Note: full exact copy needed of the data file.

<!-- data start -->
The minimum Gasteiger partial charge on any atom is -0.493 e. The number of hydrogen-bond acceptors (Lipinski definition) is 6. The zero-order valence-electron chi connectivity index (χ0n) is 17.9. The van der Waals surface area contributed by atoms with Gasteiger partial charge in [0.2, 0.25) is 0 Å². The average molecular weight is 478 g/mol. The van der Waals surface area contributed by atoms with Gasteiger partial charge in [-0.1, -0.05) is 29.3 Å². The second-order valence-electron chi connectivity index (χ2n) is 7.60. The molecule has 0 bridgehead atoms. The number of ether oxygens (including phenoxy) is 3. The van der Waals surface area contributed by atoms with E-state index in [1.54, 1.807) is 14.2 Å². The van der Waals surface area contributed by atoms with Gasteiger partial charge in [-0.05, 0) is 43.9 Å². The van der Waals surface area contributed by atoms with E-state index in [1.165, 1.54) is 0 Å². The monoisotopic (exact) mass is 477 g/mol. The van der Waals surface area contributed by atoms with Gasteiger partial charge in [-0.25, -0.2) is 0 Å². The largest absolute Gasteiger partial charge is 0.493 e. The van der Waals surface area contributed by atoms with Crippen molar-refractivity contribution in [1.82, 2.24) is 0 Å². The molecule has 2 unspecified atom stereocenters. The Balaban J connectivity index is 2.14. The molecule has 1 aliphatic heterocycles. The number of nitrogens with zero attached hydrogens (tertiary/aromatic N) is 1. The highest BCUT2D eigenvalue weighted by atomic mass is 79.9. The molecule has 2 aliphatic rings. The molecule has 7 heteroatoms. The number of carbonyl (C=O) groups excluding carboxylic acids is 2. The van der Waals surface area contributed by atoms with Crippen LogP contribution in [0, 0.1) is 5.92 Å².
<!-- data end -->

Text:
The minimum Gasteiger partial charge on any atom is -0.493 e. The number of hydrogen-bond acceptors (Lipinski definition) is 6. The zero-order valence-electron chi connectivity index (χ0n) is 17.9. The van der Waals surface area contributed by atoms with Gasteiger partial charge in [0.2, 0.25) is 0 Å². The average molecular weight is 478 g/mol. The van der Waals surface area contributed by atoms with Gasteiger partial charge in [-0.1, -0.05) is 29.3 Å². The second-order valence-electron chi connectivity index (χ2n) is 7.60. The molecule has 0 bridgehead atoms. The number of ether oxygens (including phenoxy) is 3. The van der Waals surface area contributed by atoms with E-state index in [1.54, 1.807) is 14.2 Å². The van der Waals surface area contributed by atoms with Gasteiger partial charge in [-0.05, 0) is 43.9 Å². The van der Waals surface area contributed by atoms with E-state index in [1.165, 1.54) is 0 Å². The monoisotopic (exact) mass is 477 g/mol. The van der Waals surface area contributed by atoms with Gasteiger partial charge in [-0.25, -0.2) is 0 Å². The largest absolute Gasteiger partial charge is 0.493 e. The van der Waals surface area contributed by atoms with Crippen molar-refractivity contribution in [1.82, 2.24) is 0 Å². The molecule has 2 unspecified atom stereocenters. The Balaban J connectivity index is 2.14. The molecule has 1 aliphatic heterocycles. The number of nitrogens with zero attached hydrogens (tertiary/aromatic N) is 1. The highest BCUT2D eigenvalue weighted by atomic mass is 79.9. The molecule has 2 aliphatic rings. The molecule has 7 heteroatoms. The number of carbonyl (C=O) groups excluding carboxylic acids is 2. The van der Waals surface area contributed by atoms with Crippen LogP contribution in [0, 0.1) is 5.92 Å².